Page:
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The Human Tradition in Modern Japan (review)

The Human Tradition in Modern Japan (review) Book Reviews ignoble savagery that counterpointed the development of the Noble Savage myth, the sense of a genuine dialectic between discourses of nobility and ignobility (established, for instance, in the work of Bernard Smith) is missing here. The ways in which the phenomenon of Europeans "going native" nuanced or inverted popular understandings of Noble Savagery might also have been productively explored. Yet by scrupulously following his own particular trail through a wealth of textual evidence, Ellingson has made an important contribution to the history of anthropology, and to the deconstruction of what he shows to be one of its founding myths. vanessa smith University of Sydney The Human Tradition in Modern Japan. Edited by anne walthall. Wilmington: Scholarly Resources Books, 2002. Pp. xx + 241. $60.00 (cloth); $19.95 (paper). The Human Tradition in Modern Japan is a fascinating work that unearths the lives of twelve diverse men and women who lived in Japan between the seventeenth and twentieth centuries. Though these people are not as "ordinary" as Anne Walthall's introduction leads one to believe--princesses, samurai, Diet members, lesbian writers, and iconic entertainers are not ordinary--they are, nevertheless, not makers of history so much as humans dealing with life's http://www.deepdyve.com/assets/images/DeepDyve-Logo-lg.png Journal of World History University of Hawai'I Press

The Human Tradition in Modern Japan (review)

Journal of World History , Volume 15 (1) – Feb 11, 2004

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Publisher
University of Hawai'I Press
Copyright
Copyright © 2004 by University of Hawai'i Press.
ISSN
1527-8050
Publisher site
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Abstract

Book Reviews ignoble savagery that counterpointed the development of the Noble Savage myth, the sense of a genuine dialectic between discourses of nobility and ignobility (established, for instance, in the work of Bernard Smith) is missing here. The ways in which the phenomenon of Europeans "going native" nuanced or inverted popular understandings of Noble Savagery might also have been productively explored. Yet by scrupulously following his own particular trail through a wealth of textual evidence, Ellingson has made an important contribution to the history of anthropology, and to the deconstruction of what he shows to be one of its founding myths. vanessa smith University of Sydney The Human Tradition in Modern Japan. Edited by anne walthall. Wilmington: Scholarly Resources Books, 2002. Pp. xx + 241. $60.00 (cloth); $19.95 (paper). The Human Tradition in Modern Japan is a fascinating work that unearths the lives of twelve diverse men and women who lived in Japan between the seventeenth and twentieth centuries. Though these people are not as "ordinary" as Anne Walthall's introduction leads one to believe--princesses, samurai, Diet members, lesbian writers, and iconic entertainers are not ordinary--they are, nevertheless, not makers of history so much as humans dealing with life's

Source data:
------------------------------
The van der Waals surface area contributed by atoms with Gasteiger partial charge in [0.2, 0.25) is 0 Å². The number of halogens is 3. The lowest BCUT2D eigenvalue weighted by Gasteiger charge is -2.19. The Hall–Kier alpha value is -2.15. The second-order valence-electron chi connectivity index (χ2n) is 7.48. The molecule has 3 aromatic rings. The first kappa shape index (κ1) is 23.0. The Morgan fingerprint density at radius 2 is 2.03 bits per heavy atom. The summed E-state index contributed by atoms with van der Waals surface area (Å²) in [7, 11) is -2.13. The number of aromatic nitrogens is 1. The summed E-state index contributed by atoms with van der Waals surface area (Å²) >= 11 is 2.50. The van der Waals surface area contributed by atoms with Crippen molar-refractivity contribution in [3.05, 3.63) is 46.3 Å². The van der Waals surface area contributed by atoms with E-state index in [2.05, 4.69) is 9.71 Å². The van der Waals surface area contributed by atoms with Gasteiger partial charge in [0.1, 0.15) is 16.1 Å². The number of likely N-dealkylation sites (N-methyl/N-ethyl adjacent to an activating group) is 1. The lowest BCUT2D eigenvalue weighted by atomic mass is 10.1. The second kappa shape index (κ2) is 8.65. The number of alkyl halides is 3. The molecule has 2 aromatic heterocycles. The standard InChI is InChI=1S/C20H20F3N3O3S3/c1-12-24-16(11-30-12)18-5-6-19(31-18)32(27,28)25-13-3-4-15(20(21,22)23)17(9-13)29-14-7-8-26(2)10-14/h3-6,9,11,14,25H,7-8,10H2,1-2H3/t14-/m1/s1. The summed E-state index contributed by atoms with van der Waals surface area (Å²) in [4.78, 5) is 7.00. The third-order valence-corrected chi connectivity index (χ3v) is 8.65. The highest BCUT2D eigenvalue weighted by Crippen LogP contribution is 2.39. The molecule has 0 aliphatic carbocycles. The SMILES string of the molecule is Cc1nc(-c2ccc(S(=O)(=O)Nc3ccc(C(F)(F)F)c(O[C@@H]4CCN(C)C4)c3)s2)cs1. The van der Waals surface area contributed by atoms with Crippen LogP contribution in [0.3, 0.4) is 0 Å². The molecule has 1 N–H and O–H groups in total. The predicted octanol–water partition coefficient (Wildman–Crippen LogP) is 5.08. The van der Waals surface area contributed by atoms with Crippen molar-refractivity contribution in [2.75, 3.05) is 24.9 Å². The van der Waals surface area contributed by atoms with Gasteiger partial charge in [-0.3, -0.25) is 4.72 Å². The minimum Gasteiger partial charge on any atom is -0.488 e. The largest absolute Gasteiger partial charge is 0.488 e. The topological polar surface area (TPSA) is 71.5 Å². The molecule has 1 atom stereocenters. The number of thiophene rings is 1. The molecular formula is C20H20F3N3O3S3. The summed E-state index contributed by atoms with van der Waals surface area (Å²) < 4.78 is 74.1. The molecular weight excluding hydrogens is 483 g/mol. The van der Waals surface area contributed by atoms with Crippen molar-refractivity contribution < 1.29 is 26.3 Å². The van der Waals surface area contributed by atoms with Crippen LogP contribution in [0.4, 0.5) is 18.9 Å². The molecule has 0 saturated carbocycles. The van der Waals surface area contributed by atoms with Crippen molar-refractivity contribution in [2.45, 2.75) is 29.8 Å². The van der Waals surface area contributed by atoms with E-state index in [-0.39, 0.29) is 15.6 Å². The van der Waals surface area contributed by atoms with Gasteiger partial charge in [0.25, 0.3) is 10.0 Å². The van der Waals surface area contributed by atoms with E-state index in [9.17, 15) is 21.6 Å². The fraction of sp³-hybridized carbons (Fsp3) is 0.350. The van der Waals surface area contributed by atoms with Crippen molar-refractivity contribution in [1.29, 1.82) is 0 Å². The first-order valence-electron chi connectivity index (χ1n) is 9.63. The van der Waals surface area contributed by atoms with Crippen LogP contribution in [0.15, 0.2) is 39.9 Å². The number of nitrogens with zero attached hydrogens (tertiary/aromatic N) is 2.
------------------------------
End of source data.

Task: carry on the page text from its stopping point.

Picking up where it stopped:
Journal

Journal of World HistoryUniversity of Hawai'I Press

Published: Feb 11, 2004

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